By the end of the franchise, the X-Men social consciousness was reduced to Mystique, now more than happy to look like Hollywood actress Jennifer Lawrence 95 percent of the time, quipping that the team should be called “X-Women.”
Contrast that to what scholar Ramzi Fawaz calls the “feminist cosmology” in depictions of Storm and the Phoenix during the heyday of Chris Claremont and John Byrne’s run in the late 1970s and early ‘80s. Contrast that to numerous queer characters who found a home in the X-Men, from antagonists Mystique and Destiny to the development of the first openly homosexual superhero Northstar to bisexual characters such as Kitty Pryde. Contrast that to the condemnation of religious bigotry in the graphic novel God Loves, Man Kills. The current Krakoa storyline in X-Men stories explores the challenges in self-rule by previously oppressed peoples.
The franchise certainly hasn’t been perfect. Both The New Mutants (Tom Corsi and Sharon Friedlander) and Uncanny X-Men (Betsy Braddock and Kwannon) featured storylines in which white people became people of color; Jean Grey gives a workshop on how to not support a closeted person when she outs Iceman against his will in the comics; no one raised an eye at underaged Kitty Pryde dating legal adult Colossus; and don’t even mention Stan Lee’s ignorant comparison of Magneto to Malcolm X.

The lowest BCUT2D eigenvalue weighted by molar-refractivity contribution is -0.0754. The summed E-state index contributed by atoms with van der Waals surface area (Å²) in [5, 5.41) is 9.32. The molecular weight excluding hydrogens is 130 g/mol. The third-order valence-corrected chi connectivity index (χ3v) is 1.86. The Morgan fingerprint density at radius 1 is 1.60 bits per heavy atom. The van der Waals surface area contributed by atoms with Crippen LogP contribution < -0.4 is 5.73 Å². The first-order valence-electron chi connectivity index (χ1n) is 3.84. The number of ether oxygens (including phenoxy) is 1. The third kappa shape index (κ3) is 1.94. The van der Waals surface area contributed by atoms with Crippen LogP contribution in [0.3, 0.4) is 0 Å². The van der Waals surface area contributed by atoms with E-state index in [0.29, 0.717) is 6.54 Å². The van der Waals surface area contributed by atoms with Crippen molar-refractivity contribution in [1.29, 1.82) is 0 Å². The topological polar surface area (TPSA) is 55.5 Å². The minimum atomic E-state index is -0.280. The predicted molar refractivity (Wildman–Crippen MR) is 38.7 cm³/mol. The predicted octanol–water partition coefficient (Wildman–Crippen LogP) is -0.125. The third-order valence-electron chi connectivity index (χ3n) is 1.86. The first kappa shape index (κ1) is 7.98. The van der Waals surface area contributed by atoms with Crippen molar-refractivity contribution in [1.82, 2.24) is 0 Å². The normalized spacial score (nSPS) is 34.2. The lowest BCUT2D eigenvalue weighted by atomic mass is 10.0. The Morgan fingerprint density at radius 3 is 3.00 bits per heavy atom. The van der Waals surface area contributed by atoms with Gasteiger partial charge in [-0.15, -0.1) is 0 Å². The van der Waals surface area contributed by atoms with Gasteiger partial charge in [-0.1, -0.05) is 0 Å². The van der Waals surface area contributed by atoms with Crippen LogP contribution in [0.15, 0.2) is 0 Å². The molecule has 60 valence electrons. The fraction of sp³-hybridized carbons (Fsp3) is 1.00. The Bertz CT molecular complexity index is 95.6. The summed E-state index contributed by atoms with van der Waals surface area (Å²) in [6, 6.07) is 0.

Still, the X-Men have been on the vanguard of Marvel’s promise of “the world outside your window.” For decades, the franchise has provided a perfect combination of soap opera drama, high-concept superhero adventure, and social consciousness.
Marvel Needs All-New, All-Different X-Men
To be fair, this may be all ado about nothing. Each of these Fox callbacks may be part of a holding pattern, satisfying fans while giving Feige time to decide how to best integrate the team into the MCU. Reports have revealed that Feige started taking pitches for an X-Men movie as soon as studios accepted the WGA’s demands. Now that studios have also agreed to terms with SAG-AFTRA, Marvel may begin casting and working on a team in earnest.
However, the emphasis on the multiverse in recent Marvel movies with the return of Charlie Cox and Vincent D’Onofrio in Daredevil, and the success of the last Avengers-level hit Spider-Man: No Way Home certainly suggests that Feige and company may be at least considering reusing familiar faces for his X-Men.
Furthermore, the MCU seems like a poor place to pin one’s hope for trenchant social commentary. The franchise has demonstrated a willingness to forgo its parent company’s empty gestures toward equality, infusing two Black Panther movies with anti-colonial rage, turning the Department of Damage Control into a civil rights-violating analog to the civil rights violating Department of Homeland Security, and telling a refugee allegory in Captain Marvel. But for each of these progressive moments, one can also find centrist and even conservative ideology, whether it be the fantasy of clean drone warfare in Iron Man or the muddled messages of The Falcon and the Winter Soldier and Secret Invasion. \
Nonetheless, if any franchise can do everything great about superheroes, not just the cool powers and inventive action, but also the rambling soap opera and, yes, social commentary it’s the X-Men. But that can only happen if Marvel leaves the Fox team off in some alternate reality and starts changing Professor X, Wolverine, and Magneto into new, more relevant, and better versions. After all, if there’s anything the original X-Men taught us, it’s that mutation is the key to our evolution.